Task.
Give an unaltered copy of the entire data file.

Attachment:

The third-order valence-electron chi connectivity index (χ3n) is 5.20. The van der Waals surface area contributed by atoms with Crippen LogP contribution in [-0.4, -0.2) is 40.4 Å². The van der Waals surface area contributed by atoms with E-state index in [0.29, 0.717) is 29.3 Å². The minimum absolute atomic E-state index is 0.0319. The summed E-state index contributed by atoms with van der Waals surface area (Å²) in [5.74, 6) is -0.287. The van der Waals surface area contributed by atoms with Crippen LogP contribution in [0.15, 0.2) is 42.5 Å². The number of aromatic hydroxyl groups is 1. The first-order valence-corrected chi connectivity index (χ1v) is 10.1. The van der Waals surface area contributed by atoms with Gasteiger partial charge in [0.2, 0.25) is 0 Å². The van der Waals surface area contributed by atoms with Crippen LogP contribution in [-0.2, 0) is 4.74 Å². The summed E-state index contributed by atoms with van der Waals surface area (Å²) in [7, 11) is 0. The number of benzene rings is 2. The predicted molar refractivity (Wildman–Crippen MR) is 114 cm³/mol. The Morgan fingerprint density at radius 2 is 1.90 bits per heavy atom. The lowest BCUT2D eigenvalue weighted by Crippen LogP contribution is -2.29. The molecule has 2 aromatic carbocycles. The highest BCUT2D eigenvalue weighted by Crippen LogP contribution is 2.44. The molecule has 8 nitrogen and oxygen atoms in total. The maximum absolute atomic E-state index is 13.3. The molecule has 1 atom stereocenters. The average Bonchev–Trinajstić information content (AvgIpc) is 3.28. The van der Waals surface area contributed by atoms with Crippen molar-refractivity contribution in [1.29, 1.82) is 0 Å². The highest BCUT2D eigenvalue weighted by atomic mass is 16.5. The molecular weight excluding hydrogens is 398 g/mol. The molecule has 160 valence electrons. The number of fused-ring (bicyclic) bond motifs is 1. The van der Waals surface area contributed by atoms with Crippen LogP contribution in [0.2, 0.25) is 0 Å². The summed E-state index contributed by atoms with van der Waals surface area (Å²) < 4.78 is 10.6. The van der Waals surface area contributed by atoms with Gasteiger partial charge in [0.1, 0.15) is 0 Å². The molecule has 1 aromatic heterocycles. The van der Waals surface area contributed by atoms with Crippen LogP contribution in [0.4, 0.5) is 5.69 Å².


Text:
The third-order valence-electron chi connectivity index (χ3n) is 5.20. The van der Waals surface area contributed by atoms with Crippen LogP contribution in [-0.4, -0.2) is 40.4 Å². The van der Waals surface area contributed by atoms with E-state index in [0.29, 0.717) is 29.3 Å². The minimum absolute atomic E-state index is 0.0319. The summed E-state index contributed by atoms with van der Waals surface area (Å²) in [5.74, 6) is -0.287. The van der Waals surface area contributed by atoms with Crippen LogP contribution in [0.15, 0.2) is 42.5 Å². The number of aromatic hydroxyl groups is 1. The first-order valence-corrected chi connectivity index (χ1v) is 10.1. The van der Waals surface area contributed by atoms with Gasteiger partial charge in [0.2, 0.25) is 0 Å². The van der Waals surface area contributed by atoms with Crippen LogP contribution in [-0.2, 0) is 4.74 Å². The summed E-state index contributed by atoms with van der Waals surface area (Å²) in [7, 11) is 0. The number of benzene rings is 2. The predicted molar refractivity (Wildman–Crippen MR) is 114 cm³/mol. The Morgan fingerprint density at radius 2 is 1.90 bits per heavy atom. The lowest BCUT2D eigenvalue weighted by Crippen LogP contribution is -2.29. The molecule has 2 aromatic carbocycles. The highest BCUT2D eigenvalue weighted by Crippen LogP contribution is 2.44. The molecule has 8 nitrogen and oxygen atoms in total. The maximum absolute atomic E-state index is 13.3. The molecule has 1 atom stereocenters. The average Bonchev–Trinajstić information content (AvgIpc) is 3.28. The van der Waals surface area contributed by atoms with Crippen molar-refractivity contribution in [1.29, 1.82) is 0 Å². The highest BCUT2D eigenvalue weighted by atomic mass is 16.5. The molecular weight excluding hydrogens is 398 g/mol. The molecule has 160 valence electrons. The number of fused-ring (bicyclic) bond motifs is 1. The van der Waals surface area contributed by atoms with Crippen LogP contribution in [0.2, 0.25) is 0 Å². The summed E-state index contributed by atoms with van der Waals surface area (Å²) < 4.78 is 10.6. The van der Waals surface area contributed by atoms with Gasteiger partial charge in [0.1, 0.15) is 0 Å². The molecule has 1 aromatic heterocycles. The van der Waals surface area contributed by atoms with Crippen LogP contribution in [0.4, 0.5) is 5.69 Å².